Here you will find definitions of terms used in resources on the Foodsource website. You will also find these definitions on the right-hand side within chapters. If you have any suggestions for new glossary items, let us know here.
The Food and Agriculture Organisation is a specialised agency of the United Nations. It is dedicated to leading international efforts to defeat hunger worldwide.
Feed conversion efficiency
Feed conversion efficiency is a measure of how much feed is required to produce a certain amount of a desired output. Such outputs may be animal weight, the amount of milk or meat produced, or even nutritional value measured in calories or grams of protein. It is a metric used to compare animal breeds and species in terms of their ability to convert feed into food available for human consumption.
Including colourants, flavour enhancers, sweeteners, emulsifiers, and preservatives, food additives are substances that are added to foods to preserve them or to enhance their taste and appearance. A food additive may have nutritional value but is not normally consumed as a food by itself. Generally not considered to be food additives are herbs, spices and substances such as micronutrients (for example iron or vitamin B12) that are added solely to improve a food’s nutritional qualities. Many food additives have a long history and are derived from food ingredients or non-food substances that have traditionally been used for processing foods (e.g. chalk or beetroot juice colourant). Others are produced using chemical synthesis (e.g. aspartame and synthetic vitamins). Some question the health impacts of certain additives from this latter group. Many national and international health authorities regulate additives by banning their use and by defining intake limits.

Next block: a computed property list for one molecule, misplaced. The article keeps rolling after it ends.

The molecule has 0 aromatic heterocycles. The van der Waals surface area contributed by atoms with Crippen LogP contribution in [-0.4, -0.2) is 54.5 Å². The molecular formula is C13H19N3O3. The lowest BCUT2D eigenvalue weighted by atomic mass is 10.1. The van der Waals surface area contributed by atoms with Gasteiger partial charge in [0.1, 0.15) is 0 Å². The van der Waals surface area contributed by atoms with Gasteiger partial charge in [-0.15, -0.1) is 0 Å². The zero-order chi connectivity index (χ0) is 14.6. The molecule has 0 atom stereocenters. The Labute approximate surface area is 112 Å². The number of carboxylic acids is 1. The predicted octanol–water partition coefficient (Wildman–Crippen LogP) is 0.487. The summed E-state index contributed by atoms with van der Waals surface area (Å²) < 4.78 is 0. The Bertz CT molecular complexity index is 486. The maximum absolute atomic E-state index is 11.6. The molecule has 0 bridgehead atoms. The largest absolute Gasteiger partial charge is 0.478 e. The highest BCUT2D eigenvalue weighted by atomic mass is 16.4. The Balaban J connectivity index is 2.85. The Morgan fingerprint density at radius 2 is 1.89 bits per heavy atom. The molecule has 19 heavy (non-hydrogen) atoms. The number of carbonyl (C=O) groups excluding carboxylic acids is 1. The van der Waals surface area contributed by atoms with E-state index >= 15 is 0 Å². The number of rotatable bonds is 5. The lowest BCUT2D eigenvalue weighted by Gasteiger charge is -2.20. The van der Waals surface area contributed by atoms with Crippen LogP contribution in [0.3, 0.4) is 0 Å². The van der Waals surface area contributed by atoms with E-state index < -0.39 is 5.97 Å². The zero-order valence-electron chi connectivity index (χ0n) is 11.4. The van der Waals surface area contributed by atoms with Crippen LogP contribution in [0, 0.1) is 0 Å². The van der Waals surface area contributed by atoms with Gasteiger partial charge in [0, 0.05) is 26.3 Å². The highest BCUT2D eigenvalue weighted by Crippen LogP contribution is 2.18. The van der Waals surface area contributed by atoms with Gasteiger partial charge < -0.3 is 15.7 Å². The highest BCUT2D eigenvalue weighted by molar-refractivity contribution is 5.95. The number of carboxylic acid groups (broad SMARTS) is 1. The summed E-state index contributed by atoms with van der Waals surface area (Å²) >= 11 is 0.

is the hierarchical network constituted by the succession of organisms that eat other organisms and may, in turn, be eaten themselves. The position an organism occupies in a food chain is indicated by its trophic level. Plants, algae and phytoplankton constitute the lowest trophic level, whereas predators and carnivores constitute the highest trophic levels. Many humans consume food from different trophic levels, while those following vegetarian and vegan diets consume all or most of their food from the primary trophic level.
Food frequency questionnaire
A food frequency questionnaire is a dietary assessment tool commonly used in nutrition research that consists of a questionnaire in which participants are asked to answer questions relating to the frequency with which they consumed certain foods and drinks during a selected time period, e.g. a week, month or year. Food frequency questionnaires can be long or short and interviewer- or self-administered. They are commonly used to investigate the dietary patterns of large populations, and unlike 24-hour recalls, they can measure the consumption of foods that are eaten incidentally or occasionally. Limitations of food frequency questionnaires include their reliance on participants’ ability to accurately recall the foods and drinks they have consumed over a relatively long period, and the possibility of social desirability bias (e.g. people may over-report their consumption of foods they think are healthy or sustainable).